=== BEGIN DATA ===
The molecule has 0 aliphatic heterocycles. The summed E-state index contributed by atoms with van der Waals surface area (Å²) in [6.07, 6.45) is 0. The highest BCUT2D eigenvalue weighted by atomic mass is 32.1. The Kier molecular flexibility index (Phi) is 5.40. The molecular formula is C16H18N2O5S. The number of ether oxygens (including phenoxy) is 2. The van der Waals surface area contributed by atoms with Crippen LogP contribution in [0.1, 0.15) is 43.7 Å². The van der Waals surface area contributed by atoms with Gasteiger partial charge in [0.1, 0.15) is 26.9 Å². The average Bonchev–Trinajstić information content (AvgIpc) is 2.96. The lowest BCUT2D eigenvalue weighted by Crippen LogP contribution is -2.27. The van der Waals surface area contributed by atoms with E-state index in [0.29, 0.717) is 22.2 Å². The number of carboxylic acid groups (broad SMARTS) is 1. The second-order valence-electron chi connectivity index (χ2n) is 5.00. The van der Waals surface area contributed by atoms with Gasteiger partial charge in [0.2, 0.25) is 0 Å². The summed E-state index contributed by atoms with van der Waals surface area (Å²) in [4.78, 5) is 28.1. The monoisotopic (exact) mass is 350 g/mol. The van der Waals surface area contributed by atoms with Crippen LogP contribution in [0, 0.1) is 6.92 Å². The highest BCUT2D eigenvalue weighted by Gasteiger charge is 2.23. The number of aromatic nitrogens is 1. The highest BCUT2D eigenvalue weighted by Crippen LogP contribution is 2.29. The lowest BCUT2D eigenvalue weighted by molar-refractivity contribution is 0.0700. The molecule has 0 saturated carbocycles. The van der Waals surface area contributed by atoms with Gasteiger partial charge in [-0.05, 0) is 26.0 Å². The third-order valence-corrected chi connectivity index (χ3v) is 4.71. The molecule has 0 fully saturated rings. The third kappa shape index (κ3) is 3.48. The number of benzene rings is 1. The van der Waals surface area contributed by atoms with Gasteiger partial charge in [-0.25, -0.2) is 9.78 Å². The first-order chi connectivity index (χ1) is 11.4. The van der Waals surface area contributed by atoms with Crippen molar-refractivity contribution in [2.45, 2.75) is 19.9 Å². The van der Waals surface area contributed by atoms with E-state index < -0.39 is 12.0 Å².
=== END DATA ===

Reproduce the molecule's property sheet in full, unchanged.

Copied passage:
The molecule has 0 aliphatic heterocycles. The summed E-state index contributed by atoms with van der Waals surface area (Å²) in [6.07, 6.45) is 0. The highest BCUT2D eigenvalue weighted by atomic mass is 32.1. The Kier molecular flexibility index (Phi) is 5.40. The molecular formula is C16H18N2O5S. The number of ether oxygens (including phenoxy) is 2. The van der Waals surface area contributed by atoms with Crippen LogP contribution in [0.1, 0.15) is 43.7 Å². The van der Waals surface area contributed by atoms with Gasteiger partial charge in [0.1, 0.15) is 26.9 Å². The average Bonchev–Trinajstić information content (AvgIpc) is 2.96. The lowest BCUT2D eigenvalue weighted by Crippen LogP contribution is -2.27. The van der Waals surface area contributed by atoms with E-state index in [0.29, 0.717) is 22.2 Å². The number of carboxylic acid groups (broad SMARTS) is 1. The second-order valence-electron chi connectivity index (χ2n) is 5.00. The van der Waals surface area contributed by atoms with Gasteiger partial charge in [0.2, 0.25) is 0 Å². The summed E-state index contributed by atoms with van der Waals surface area (Å²) in [4.78, 5) is 28.1. The monoisotopic (exact) mass is 350 g/mol. The van der Waals surface area contributed by atoms with Crippen LogP contribution in [0, 0.1) is 6.92 Å². The highest BCUT2D eigenvalue weighted by Gasteiger charge is 2.23. The number of aromatic nitrogens is 1. The highest BCUT2D eigenvalue weighted by Crippen LogP contribution is 2.29. The lowest BCUT2D eigenvalue weighted by molar-refractivity contribution is 0.0700. The molecule has 0 saturated carbocycles. The van der Waals surface area contributed by atoms with Gasteiger partial charge in [-0.05, 0) is 26.0 Å². The third-order valence-corrected chi connectivity index (χ3v) is 4.71. The molecule has 0 fully saturated rings. The third kappa shape index (κ3) is 3.48. The number of benzene rings is 1. The van der Waals surface area contributed by atoms with Gasteiger partial charge in [-0.25, -0.2) is 9.78 Å². The first-order chi connectivity index (χ1) is 11.4. The van der Waals surface area contributed by atoms with Crippen molar-refractivity contribution in [2.45, 2.75) is 19.9 Å². The van der Waals surface area contributed by atoms with E-state index < -0.39 is 12.0 Å².